Earlier this month I wrote about how Erich Spangenberg could be on the hook for $4 million in attorneys' fees to car companies that he repeatedly sued for patent infringement. He will indeed have to pay. There's a story on Law.com today.
We learn that Orion IP—perhaps the most active of Spangenberg's many patent-holding companies—has raked in $72.3 million over a few years, forcing about 100 companies into settlements by claiming various aspects of their websites infringe the handful of software patents he bought.
Judge Barbara Crabb's order will surely put a chill on patent-holders who thought that the Western District of Wisconsin might become the new E.D. Texas. The lawyers that took down Spangenberg's empire are from Kilpatrick Stockton; this is a huge victory for them.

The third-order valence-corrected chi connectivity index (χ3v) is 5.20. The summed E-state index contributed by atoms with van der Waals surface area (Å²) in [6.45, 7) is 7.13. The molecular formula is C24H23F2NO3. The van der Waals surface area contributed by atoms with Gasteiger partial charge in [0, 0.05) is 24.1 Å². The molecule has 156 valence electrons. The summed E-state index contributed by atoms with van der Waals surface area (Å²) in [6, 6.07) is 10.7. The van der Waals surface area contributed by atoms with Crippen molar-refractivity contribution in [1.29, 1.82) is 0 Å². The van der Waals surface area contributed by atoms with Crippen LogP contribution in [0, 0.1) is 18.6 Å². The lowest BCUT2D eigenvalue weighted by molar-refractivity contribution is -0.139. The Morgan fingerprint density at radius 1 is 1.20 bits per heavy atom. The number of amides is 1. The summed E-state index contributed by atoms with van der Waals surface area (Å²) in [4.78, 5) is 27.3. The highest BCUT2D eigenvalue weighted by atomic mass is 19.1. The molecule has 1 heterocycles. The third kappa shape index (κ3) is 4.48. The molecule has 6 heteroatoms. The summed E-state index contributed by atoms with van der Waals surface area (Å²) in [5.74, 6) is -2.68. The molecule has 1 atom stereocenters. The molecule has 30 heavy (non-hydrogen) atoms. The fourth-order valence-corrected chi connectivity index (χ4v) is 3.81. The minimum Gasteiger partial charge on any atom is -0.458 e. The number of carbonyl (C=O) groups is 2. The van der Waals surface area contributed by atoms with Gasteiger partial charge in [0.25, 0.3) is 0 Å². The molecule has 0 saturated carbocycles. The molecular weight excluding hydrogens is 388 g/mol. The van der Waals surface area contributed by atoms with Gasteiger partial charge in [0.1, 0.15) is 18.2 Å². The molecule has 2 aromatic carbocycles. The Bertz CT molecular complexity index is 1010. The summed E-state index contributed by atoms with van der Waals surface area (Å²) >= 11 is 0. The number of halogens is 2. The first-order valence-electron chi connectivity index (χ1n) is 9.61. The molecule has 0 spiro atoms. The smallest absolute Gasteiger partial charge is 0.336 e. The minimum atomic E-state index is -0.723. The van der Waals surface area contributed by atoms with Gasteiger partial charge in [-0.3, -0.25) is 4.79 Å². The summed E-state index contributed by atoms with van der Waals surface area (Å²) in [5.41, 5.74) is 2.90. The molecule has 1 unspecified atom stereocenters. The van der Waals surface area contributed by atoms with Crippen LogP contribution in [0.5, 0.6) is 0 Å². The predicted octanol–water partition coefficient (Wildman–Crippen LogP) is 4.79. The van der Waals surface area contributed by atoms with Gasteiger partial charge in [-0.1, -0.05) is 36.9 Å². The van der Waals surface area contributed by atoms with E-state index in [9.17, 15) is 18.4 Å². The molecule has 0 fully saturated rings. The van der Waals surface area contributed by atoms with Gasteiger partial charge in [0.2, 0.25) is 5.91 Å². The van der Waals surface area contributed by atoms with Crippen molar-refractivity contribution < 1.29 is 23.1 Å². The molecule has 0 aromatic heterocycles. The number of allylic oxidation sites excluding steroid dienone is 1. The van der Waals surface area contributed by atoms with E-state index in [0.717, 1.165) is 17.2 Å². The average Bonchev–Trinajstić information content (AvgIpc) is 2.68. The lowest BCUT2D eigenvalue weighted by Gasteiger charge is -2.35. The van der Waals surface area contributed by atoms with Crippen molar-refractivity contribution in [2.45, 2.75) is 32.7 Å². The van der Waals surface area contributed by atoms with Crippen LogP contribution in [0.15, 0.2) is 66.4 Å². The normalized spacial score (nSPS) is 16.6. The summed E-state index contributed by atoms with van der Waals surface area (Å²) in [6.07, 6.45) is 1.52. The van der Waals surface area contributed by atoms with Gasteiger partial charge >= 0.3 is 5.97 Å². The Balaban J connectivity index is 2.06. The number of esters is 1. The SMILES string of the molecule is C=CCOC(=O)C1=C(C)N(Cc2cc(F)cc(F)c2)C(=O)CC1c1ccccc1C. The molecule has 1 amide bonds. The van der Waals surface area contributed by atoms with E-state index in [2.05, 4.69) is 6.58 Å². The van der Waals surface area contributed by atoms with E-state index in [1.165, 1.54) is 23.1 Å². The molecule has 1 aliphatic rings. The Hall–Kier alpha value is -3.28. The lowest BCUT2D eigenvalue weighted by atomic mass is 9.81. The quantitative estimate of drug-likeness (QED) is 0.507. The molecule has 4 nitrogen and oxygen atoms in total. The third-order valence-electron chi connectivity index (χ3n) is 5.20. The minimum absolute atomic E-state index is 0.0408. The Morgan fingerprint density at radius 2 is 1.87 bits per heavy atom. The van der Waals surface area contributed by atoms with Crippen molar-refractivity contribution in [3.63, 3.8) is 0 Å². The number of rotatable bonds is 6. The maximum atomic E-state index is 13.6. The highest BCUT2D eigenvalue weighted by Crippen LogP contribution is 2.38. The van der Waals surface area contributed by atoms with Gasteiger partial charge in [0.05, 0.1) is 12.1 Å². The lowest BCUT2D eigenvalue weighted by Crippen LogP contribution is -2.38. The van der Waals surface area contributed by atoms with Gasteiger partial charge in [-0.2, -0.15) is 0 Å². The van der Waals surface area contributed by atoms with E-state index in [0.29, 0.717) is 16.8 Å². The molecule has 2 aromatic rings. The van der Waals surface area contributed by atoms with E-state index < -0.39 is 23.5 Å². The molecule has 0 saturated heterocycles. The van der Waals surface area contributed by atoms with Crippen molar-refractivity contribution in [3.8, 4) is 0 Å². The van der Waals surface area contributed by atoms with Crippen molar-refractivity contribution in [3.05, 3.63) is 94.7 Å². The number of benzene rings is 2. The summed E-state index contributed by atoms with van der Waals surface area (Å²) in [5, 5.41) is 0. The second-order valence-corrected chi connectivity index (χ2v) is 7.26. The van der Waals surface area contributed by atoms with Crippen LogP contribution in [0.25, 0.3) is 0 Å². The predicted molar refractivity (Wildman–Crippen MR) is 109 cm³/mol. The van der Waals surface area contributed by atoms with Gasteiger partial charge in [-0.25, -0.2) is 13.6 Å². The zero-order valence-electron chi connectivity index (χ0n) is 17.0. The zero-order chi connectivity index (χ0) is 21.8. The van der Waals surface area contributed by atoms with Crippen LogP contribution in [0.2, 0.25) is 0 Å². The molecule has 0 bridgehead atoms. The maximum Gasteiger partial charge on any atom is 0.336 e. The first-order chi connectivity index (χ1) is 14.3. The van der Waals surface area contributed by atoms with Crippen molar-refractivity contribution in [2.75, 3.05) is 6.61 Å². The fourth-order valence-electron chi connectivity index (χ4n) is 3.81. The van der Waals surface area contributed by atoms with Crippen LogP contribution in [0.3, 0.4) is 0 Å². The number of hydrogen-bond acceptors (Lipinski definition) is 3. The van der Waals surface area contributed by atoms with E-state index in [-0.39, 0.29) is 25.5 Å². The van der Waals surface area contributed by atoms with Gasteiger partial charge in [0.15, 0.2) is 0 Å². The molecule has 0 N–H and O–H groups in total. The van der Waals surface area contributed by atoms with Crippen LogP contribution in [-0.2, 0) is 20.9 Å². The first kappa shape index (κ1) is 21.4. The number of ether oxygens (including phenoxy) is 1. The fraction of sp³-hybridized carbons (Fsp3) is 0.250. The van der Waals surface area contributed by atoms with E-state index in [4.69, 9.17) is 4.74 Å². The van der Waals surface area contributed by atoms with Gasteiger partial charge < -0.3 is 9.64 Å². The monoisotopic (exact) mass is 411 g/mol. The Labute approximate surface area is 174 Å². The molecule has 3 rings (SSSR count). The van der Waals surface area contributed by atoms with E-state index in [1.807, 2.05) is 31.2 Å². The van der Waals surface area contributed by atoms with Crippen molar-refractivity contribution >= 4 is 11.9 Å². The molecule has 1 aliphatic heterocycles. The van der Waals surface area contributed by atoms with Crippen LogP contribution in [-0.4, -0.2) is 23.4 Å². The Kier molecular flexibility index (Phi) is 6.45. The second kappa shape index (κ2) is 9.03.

I have more to add on this case, which reveals some of the inner workings of this mysterious business.
But first, and I'm speaking solely on my own behalf here, it's incredibly dismaying that Judge Crabb has allowed nearly every document filed in the case since trial to be filed under seal. This lawsuit is, in one sense, about online shopping technology. That affects everyone in this country. For three months now Crabb has operated a secret, closed court; I've read through hundreds of patent dockets and I've never seen anything like it. This should stop. I don't know if it's legal, but I know it ain't right.